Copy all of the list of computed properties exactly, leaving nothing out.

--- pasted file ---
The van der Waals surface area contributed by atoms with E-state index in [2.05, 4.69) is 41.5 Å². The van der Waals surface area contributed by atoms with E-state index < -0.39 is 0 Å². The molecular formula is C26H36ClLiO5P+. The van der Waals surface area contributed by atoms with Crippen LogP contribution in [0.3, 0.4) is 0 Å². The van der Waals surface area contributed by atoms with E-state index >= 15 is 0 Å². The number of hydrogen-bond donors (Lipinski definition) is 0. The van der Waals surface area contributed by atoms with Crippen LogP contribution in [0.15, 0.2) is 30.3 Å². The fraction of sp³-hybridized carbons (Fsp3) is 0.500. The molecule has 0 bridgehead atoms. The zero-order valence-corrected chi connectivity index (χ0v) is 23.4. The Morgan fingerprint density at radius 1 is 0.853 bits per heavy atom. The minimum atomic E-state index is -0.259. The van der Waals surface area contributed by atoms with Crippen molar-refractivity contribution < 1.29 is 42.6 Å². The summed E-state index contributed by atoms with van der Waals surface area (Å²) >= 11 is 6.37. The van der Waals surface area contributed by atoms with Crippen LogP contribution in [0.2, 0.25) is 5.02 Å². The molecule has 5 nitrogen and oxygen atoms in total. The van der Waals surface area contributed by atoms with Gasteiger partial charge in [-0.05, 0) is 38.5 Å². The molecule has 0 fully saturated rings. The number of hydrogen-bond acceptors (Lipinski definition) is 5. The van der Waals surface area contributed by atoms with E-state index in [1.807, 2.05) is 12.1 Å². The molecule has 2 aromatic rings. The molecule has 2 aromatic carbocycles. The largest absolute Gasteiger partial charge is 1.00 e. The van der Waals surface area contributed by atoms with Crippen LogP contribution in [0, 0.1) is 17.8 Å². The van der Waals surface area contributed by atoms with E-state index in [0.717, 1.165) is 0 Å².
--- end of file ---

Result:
The van der Waals surface area contributed by atoms with E-state index in [2.05, 4.69) is 41.5 Å². The van der Waals surface area contributed by atoms with E-state index < -0.39 is 0 Å². The molecular formula is C26H36ClLiO5P+. The van der Waals surface area contributed by atoms with Crippen LogP contribution in [0.3, 0.4) is 0 Å². The van der Waals surface area contributed by atoms with E-state index >= 15 is 0 Å². The number of hydrogen-bond donors (Lipinski definition) is 0. The van der Waals surface area contributed by atoms with Crippen LogP contribution in [0.15, 0.2) is 30.3 Å². The fraction of sp³-hybridized carbons (Fsp3) is 0.500. The molecule has 0 bridgehead atoms. The zero-order valence-corrected chi connectivity index (χ0v) is 23.4. The Morgan fingerprint density at radius 1 is 0.853 bits per heavy atom. The minimum atomic E-state index is -0.259. The van der Waals surface area contributed by atoms with Crippen molar-refractivity contribution < 1.29 is 42.6 Å². The summed E-state index contributed by atoms with van der Waals surface area (Å²) >= 11 is 6.37. The van der Waals surface area contributed by atoms with Crippen LogP contribution in [0.2, 0.25) is 5.02 Å². The molecule has 5 nitrogen and oxygen atoms in total. The van der Waals surface area contributed by atoms with Gasteiger partial charge in [-0.05, 0) is 38.5 Å². The molecule has 0 fully saturated rings. The number of hydrogen-bond acceptors (Lipinski definition) is 5. The van der Waals surface area contributed by atoms with E-state index in [1.807, 2.05) is 12.1 Å². The molecule has 2 aromatic rings. The molecule has 2 aromatic carbocycles. The largest absolute Gasteiger partial charge is 1.00 e. The van der Waals surface area contributed by atoms with Crippen LogP contribution in [0, 0.1) is 17.8 Å². The van der Waals surface area contributed by atoms with E-state index in [0.717, 1.165) is 0 Å².